Forecasting Brazilian presidential elections: Solving the N problem
The use of election forecasting models is common practice in the US and other established democracies like France and the UK. However, not much work has been done in the area for more recent democracies. Forecasting election results in recently (re)democratized countries poses a serious challenge, given the very few observations of the dependent variable. Thus, we ask: is it possible to make valid election forecasts when the number of elections we have is very small? In this paper, we present recommendations on how to forecast elections under such circumstances. Our strongest recommendation is to evaluate forecasting models using subnational data. We illustrate our recommendations using Brazilian presidential elections since 1994 and data from the 27 states of the Union. Our findings indicate that forecasting elections in recent democracies is neither futile nor impossible, as some of the models presented here produce reasonably accurate forecasts.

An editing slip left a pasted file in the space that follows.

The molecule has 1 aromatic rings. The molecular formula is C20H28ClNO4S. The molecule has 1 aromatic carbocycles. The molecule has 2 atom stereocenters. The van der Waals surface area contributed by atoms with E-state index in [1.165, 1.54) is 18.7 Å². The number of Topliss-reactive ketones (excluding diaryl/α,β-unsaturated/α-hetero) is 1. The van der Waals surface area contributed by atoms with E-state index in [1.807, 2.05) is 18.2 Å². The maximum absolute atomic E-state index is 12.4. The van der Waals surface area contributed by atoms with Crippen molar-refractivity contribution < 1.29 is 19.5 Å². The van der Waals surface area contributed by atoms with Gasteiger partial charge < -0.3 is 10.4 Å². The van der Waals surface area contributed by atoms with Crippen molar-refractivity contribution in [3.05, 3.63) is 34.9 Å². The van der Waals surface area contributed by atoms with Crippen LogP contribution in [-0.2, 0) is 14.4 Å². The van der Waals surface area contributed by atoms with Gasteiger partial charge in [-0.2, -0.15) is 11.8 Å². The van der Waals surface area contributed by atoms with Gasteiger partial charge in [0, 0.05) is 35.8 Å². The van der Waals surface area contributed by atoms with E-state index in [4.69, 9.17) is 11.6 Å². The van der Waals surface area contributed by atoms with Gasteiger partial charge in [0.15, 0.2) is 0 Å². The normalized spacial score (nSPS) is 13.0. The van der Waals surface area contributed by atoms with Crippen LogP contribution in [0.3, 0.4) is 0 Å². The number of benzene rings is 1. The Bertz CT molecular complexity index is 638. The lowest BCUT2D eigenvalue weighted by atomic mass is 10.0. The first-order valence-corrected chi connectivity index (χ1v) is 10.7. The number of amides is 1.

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- Abramowitz, Alan I., 2008. "It's about time: Forecasting the 2008 presidential election with the time-for-change model," International Journal of Forecasting, Elsevier, vol. 24(2), pages 209-217.
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